We woke up pretty late (for us) on our first morning at the Intercontinental (7am). Of course as we’re about to leave, we’re finally adjusting to the time difference! By 9am, we were down in the lobby waiting for our tour guide. He picked us up about 10 minutes after 9am and we decided that we’d head for Tanah Lot first as the crowds build throughout the day. Apparently this is “the” place to be for sunset, but being several hours away from our hotel, we weren’t interested in spending sunset there.
The drive again was long, filled with small roads and too many cars and scooters, but we eventually made it. And as we climb the first few steps towards the temple, the drive became a distant memory. The views were absolutely stunning. Tanah Lot literally means “Land in the Sea” and the temple was built as place to recognize the spirits of the sea. We were there early by tourism standards but there still were quite a few people there. It was also high tide so we weren’t able to walk out to the temple as is possible during low tide, but the views themselves were definitely worth the visit.
After spending about an hour there, we decided to head for the Batur volcano. Ken wanted to see the volcano but it was quite a distance from where we were. So, it was another long drive. We stopped along the way at a restaurant with gorgeous views of a Balinese valley which was beautiful. Ken had the penne pasta but I decided to try the Indonesian dish of vegetarian Nasi Goreng. Go figure, the guy who eats everything at home wanted pasta and I decided to try a local dish and I’m the pickiest eater I know! Both dishes were fantastic and a nice stop along the way to the volcano.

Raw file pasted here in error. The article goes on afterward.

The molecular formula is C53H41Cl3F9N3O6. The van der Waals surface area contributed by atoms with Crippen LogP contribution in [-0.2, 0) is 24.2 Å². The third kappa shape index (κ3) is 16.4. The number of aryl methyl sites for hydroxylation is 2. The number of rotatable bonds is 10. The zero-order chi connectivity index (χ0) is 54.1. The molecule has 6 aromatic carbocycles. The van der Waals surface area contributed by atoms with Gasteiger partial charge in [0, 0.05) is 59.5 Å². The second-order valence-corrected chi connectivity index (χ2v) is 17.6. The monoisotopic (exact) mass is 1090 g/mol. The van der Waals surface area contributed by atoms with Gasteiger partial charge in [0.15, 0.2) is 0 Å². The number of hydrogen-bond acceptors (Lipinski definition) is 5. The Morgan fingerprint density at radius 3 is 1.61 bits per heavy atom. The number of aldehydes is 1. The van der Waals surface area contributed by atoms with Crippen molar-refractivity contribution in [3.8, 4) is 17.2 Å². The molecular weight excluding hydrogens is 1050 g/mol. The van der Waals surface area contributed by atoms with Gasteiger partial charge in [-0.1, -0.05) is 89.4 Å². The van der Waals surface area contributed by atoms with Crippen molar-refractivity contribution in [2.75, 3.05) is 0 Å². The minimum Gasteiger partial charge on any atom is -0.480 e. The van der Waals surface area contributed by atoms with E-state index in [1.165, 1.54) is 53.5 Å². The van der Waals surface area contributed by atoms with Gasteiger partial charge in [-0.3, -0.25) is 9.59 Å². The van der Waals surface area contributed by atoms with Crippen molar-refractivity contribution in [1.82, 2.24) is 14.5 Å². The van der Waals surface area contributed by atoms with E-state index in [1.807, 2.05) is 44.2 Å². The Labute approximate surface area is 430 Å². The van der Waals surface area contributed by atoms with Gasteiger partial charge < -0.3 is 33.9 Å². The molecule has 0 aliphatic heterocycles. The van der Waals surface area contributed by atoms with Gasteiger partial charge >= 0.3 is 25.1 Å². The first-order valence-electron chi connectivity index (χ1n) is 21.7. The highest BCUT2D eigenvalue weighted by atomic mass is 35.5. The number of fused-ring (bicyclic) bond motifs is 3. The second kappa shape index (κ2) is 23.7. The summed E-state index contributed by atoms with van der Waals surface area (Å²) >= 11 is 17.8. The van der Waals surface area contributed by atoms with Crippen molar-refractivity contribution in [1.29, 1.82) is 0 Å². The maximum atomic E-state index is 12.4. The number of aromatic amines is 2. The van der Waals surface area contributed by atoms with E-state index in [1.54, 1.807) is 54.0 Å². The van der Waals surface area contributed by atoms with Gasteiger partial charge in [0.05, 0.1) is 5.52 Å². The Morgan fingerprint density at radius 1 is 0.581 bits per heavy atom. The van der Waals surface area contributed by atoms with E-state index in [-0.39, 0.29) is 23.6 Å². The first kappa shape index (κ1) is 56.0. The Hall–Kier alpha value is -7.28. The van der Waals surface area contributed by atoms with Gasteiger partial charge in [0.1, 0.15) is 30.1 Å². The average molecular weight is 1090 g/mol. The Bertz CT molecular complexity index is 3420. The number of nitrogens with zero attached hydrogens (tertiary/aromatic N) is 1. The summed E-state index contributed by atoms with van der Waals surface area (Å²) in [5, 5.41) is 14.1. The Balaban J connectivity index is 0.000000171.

After another 45 minute drive, we arrived at a smaller restaurant that had a roof top with stunning views of Batur volcano. It was an awesome site because you could see the routes the lava took down the volcano during the last couple of eruptions. The last eruption was in 1994 and we could see trucks transporting ash from the base of the volcano to the city for use in making concrete. This was the closest we were able to get to the volcano without actually going to the volcano for a hike, a trip which takes about a day so that wasn’t in the cards for us. But we were glad we were able to see it!
We then spent the next several hours driving back to the hotel. Along the way we saw a pig being slaughtered along the road and a dead goat with his butt on fire. I chose not to look, but Ken found it interesting. Some of the more interesting things that we learned over the last few days included:
• Poinsettias grow in the wild at higher elevations in Bali
• Outside of the city, ambulances are really just to take dead bodies to their homes – they aren’t plentiful enough to wait for
• Corruption is alive and well in Bali – we were stopped at a police checkpoint and our guide had to pay a small bribe in order for us to continue along without delay
• Four people seems to be the most that the Balinese are willing to transport via a scooter at once (babies and infants were frequent riders)
• There is a lot of beeping going on while driving, but some of it is beeping for spirits when motorists pass certain temples or other revered sites
• The Balinese people are incredibly kind and clearly take pride in their island
Overall, we felt like we got a good feel of the island during our two days spent touring Bali. We are looking forward to spending one last day of rest and relaxation at the Intercontinental before making our way home on Monday!